Have you ever found yourself saying “that’s enough, we need to start eating better and healthier”? Some of us have had many of those moments over the years, but soon realized that sticking to our choices is not an easy job.
First of all, knowing what is good for us requires time. Time to read, talk to our knowledgeable friends, read some more, filter through contradictory information about different kinds of food, and finally take a decision about what our family’s diet should look like. Then comes the tricky part: finding those healthier choices in the supermarket, drowned in a sea of highly-processed food with shiny promises of health and happiness. Last, we have the social pressure… after all, who wants to be the only parent in town serving low-sugar cakes and fruits for a birthday party?
One of the worst culprits in our unhealthy diets is sugar. The aim of this blog is to help us find a path to a healthier lifestyle, and one of the best ways to start is by addressing our sugar consumption.
Why do we have a “sweet tooth”?
The human brain is highly responsive to the sweetness available in the environment because, back when our early ancestors were hunting and gathering their food in a sparse environment, any and all extra calories were welcome. And still, up until the 19th century humans managed to create amazing art, literature, and engineering while consuming very little sugar (Fig. 1). Only two hundred years later, 75% of packaged food has added sweeteners disguised under many unfamiliar names (Ref. 1). We still have that ancient craving for sweetness, and our metabolism and brain haven’t evolved fast enough to deal with all the excess sugar. Consequently, the negative effect of a high-sugar diet in our bodies is alarming: it reduces the signal for satiation and the physical feeling of fullness, which leads to obesity, induces the release of dopamine, which in turn leads to addiction just as drugs do, affects our liver in the same way that alcohol does, and increases the risk of chronic non-communicable diseases such as heart disease, hypertension, cancer, and type II diabetes (Ref. 2).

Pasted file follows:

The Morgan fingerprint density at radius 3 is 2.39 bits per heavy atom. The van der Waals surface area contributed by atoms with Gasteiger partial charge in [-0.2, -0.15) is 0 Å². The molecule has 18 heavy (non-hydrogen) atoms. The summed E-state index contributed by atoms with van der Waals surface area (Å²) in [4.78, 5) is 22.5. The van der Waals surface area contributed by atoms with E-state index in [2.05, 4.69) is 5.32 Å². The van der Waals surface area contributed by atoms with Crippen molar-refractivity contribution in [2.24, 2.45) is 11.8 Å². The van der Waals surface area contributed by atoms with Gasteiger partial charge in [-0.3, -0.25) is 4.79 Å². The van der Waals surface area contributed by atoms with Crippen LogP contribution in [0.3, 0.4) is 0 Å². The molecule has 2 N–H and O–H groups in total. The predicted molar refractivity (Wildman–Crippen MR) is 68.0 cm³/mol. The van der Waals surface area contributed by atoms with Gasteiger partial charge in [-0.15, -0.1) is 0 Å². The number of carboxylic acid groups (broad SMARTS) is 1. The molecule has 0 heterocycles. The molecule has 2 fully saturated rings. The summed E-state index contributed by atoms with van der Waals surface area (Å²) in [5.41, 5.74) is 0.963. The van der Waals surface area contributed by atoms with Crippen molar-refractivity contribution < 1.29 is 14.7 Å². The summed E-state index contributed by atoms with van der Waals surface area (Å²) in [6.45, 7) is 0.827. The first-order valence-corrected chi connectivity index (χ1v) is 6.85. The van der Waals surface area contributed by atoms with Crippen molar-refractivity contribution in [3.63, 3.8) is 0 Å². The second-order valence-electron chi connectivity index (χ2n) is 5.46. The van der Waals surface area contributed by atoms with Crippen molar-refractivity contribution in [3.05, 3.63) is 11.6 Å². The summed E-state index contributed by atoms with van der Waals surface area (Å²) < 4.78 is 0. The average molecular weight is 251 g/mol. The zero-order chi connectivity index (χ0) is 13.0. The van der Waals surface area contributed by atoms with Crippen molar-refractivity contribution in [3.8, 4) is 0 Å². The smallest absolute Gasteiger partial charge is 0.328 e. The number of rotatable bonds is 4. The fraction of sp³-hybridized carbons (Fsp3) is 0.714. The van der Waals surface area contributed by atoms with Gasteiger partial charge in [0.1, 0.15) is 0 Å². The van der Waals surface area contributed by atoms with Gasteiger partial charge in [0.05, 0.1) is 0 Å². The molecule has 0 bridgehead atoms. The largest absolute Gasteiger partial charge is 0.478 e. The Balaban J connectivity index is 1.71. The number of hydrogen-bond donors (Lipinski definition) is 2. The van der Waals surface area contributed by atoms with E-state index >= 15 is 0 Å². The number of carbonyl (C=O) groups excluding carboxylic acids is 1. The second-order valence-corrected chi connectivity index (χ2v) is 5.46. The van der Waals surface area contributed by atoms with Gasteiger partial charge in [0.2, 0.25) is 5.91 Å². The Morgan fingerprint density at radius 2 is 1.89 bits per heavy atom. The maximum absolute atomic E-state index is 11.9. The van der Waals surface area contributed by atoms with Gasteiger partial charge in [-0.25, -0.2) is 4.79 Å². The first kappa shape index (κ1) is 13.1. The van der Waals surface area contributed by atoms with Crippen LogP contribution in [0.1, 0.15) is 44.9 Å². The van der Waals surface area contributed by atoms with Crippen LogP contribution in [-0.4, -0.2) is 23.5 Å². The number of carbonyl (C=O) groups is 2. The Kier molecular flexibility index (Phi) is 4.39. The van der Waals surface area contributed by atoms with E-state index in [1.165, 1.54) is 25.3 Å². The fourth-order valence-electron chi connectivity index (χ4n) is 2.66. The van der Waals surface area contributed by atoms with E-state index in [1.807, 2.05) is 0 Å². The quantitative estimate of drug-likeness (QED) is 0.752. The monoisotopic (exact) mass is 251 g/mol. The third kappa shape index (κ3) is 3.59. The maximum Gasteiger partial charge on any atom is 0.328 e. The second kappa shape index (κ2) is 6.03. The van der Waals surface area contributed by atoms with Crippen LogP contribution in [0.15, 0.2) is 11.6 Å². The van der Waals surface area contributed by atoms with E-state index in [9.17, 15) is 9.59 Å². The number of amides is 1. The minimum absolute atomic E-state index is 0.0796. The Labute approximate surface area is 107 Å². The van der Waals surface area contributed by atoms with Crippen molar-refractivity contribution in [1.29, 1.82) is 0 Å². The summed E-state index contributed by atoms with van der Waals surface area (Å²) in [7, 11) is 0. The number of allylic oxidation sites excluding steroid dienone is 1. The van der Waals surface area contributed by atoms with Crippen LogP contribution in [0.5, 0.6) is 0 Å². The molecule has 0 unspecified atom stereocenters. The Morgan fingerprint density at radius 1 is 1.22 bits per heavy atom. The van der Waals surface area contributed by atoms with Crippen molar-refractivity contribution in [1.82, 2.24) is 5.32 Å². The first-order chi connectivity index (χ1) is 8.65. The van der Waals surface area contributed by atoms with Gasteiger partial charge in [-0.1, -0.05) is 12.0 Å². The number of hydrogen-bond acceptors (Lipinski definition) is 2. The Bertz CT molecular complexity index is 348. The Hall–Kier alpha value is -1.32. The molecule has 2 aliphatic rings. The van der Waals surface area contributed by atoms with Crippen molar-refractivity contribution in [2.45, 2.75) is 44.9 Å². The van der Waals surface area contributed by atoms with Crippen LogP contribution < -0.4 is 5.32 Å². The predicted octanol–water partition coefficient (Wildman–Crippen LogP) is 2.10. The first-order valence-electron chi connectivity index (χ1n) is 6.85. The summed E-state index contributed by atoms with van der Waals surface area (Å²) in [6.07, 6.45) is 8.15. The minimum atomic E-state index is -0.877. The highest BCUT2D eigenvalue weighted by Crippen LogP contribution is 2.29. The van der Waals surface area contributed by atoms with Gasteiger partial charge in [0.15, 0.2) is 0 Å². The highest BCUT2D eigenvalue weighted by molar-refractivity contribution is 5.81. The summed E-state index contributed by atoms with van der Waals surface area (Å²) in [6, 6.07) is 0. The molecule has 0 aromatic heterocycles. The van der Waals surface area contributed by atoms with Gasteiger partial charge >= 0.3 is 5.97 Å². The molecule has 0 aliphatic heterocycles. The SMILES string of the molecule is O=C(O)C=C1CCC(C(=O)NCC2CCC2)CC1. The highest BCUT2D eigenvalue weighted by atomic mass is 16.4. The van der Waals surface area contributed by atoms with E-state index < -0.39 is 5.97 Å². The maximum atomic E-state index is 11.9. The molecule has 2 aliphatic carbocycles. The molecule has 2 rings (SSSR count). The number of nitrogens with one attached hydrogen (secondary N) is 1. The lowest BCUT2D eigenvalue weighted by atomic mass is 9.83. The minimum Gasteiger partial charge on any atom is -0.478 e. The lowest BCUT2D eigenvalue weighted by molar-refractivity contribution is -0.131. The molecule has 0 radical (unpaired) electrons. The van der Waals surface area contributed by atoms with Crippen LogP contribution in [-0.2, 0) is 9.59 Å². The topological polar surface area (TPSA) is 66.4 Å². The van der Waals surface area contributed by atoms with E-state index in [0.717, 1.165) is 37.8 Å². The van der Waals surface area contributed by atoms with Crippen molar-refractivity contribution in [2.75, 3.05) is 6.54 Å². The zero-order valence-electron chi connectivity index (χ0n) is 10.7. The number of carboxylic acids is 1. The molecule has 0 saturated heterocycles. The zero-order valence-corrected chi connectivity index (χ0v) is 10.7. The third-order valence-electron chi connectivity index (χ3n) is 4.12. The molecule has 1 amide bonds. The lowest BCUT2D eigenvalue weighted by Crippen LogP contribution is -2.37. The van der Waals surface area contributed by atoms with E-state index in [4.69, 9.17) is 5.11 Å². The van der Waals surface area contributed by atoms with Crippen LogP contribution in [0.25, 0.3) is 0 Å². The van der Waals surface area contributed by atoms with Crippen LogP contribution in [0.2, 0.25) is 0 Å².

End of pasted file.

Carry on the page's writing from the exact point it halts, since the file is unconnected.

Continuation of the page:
Figure 1. US Sugar consumption, 1822-2005.
The consumption of sugar in the US increased after 1820, when plantations spread in the Caribbean and Southern US, but flattened out from 1920 to the mid 70’s. After 1977, when sugar was exonerated from its negative effects on health, the consumption increased again. Source: Whole Health Source.
Let’s do an experiment